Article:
Jamie Thomson

Thoughts, about stuff

Windows Live’s vertical offerings

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Windows Live wave 2 never had a set-in-stone release date is being released tomorrow and its hard to place the various Windows Live services into either the wave 1 or wave 2 bucket but there’s no doubt that we’re firmly into the swing of wave 2. Live Calendar is the biggest missing piece and by the time you read this blog entry (I’m currently writing it on a plane somewhere over the Atlantic) it will probably be with us.

So, with much of the services now in place I am interested to see what will constitute Windows Live wave 3. Microsoft’s success is built upon providing platforms and that is exactly what Windows Live now is – its a platform that incorporates authentication (Live ID), cloud storage (Skydrive), photo-sharing (Photo Gallery), blogging (Live Writer and Live Spaces), video-sharing (MSN Video), email (Hotmail and Live Mail), maps (Live Maps), scheduling (Live Calendar), search (Live Search), contacts (Live Messenger and Live Contacts) and others. A platform for what though? Well clearly Microsoft want third parties to build upon that platform (witness http://dev.live.com and http://gallery.live.com) but I wouldn’t mind betting that Microsoft themselves will be providing their own applications on top of this myriad of services and that’s what I think wave 3 will be all about. This is what I like to refer to as vertical offerings on the horizontal platform.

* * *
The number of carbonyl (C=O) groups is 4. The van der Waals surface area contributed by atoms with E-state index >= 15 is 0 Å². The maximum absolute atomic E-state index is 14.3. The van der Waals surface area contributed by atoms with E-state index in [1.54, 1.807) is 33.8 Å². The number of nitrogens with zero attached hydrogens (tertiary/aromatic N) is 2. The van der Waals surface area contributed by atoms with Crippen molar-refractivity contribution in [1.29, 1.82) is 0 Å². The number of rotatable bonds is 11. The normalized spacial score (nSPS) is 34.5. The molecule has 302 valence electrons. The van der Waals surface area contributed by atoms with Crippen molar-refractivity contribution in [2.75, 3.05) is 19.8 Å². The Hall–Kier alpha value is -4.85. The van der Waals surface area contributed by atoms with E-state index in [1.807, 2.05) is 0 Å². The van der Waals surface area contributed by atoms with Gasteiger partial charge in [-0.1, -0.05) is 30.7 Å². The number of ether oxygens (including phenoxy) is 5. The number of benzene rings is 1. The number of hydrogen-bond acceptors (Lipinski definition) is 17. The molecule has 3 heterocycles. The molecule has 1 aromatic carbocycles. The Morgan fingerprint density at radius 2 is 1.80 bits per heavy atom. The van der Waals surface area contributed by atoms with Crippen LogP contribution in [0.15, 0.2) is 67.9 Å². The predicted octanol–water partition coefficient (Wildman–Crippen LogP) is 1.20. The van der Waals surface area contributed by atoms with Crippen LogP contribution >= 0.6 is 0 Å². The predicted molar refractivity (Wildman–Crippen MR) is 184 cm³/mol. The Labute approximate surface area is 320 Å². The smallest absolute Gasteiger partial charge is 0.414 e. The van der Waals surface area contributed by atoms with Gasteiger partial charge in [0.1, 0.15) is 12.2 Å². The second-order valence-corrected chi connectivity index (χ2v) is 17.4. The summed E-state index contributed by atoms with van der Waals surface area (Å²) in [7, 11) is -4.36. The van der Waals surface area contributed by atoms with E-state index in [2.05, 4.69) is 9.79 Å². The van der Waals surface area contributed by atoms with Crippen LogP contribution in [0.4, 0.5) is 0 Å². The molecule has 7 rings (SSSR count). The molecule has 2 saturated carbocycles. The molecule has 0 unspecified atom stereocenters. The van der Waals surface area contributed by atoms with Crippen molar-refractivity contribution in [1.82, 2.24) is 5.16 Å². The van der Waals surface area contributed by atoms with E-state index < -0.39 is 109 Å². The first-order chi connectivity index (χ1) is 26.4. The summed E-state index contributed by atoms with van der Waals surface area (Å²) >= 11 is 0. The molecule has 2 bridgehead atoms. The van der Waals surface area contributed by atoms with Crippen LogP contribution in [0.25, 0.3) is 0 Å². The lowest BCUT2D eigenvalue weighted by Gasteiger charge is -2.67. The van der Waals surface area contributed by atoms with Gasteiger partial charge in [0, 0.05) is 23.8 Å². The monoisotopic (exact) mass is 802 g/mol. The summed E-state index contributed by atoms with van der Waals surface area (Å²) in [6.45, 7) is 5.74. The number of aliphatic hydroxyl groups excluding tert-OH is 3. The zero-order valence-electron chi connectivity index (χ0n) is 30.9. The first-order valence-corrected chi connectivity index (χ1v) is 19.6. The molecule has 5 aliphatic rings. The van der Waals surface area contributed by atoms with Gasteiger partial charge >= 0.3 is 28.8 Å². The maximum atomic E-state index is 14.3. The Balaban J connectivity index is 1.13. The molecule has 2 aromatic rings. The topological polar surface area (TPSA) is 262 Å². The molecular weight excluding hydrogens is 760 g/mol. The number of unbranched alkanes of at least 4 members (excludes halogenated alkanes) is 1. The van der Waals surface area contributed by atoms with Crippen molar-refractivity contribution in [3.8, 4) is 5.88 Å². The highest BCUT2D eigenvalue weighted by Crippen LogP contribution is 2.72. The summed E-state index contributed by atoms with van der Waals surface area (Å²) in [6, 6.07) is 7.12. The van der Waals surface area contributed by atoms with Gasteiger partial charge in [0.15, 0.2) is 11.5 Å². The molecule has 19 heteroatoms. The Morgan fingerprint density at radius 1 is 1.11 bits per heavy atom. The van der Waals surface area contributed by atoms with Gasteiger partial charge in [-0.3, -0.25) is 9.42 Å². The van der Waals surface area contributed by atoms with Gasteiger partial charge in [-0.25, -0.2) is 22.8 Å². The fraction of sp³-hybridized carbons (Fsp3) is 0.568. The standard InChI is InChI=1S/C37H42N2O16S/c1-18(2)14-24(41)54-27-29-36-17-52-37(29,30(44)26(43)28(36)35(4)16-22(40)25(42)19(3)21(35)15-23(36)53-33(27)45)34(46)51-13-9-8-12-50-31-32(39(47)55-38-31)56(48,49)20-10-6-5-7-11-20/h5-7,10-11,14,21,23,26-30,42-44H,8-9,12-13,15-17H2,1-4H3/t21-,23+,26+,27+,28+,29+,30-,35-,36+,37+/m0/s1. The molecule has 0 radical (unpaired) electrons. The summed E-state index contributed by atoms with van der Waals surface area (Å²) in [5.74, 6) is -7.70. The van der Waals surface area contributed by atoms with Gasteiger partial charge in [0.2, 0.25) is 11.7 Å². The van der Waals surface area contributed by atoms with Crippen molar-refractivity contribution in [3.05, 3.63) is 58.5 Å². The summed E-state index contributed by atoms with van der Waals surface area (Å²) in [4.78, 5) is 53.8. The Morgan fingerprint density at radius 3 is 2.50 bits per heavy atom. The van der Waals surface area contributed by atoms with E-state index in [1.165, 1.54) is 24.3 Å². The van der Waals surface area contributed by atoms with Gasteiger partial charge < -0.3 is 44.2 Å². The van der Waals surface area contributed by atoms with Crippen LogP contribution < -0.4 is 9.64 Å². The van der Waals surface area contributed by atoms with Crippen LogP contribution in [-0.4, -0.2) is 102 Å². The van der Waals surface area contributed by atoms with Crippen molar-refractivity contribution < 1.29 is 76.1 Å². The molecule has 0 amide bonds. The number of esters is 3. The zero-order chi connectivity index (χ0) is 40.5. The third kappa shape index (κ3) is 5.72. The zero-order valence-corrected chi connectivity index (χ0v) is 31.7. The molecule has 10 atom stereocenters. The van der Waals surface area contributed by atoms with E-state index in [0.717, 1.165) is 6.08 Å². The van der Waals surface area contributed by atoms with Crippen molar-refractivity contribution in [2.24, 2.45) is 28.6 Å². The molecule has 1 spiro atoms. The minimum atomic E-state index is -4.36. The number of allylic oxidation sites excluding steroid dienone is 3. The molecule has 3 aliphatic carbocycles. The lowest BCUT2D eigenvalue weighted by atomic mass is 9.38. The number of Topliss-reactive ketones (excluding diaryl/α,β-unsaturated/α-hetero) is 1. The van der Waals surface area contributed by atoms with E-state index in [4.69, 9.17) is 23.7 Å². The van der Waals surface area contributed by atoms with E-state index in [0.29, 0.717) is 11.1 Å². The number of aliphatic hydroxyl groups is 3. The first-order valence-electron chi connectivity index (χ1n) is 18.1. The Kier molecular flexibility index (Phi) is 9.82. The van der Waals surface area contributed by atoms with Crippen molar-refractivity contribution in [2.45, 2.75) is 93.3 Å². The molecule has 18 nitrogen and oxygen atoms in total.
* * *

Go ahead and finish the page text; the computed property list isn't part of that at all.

We’re already seeing this of course. Microsoft already provides a number of vertical offerings on top of Windows Live or will be doing in the near future:

  • Health vault and http://health.live.com
  • An entertainment search vertical
  • Live Search club
  • http://events.live.com Microsoft made a smart move in building Live Events on top of Live Spaces. Its one of those decisions that, when I heard about it, made me think "Well of COURSE they’re going to do that. It makes complete sense. Why didn’t I think of that?" I am of the opinion that Live Spaces itself is both a vertical offering and a horizontal platform at the same time. Live Events is just another layer.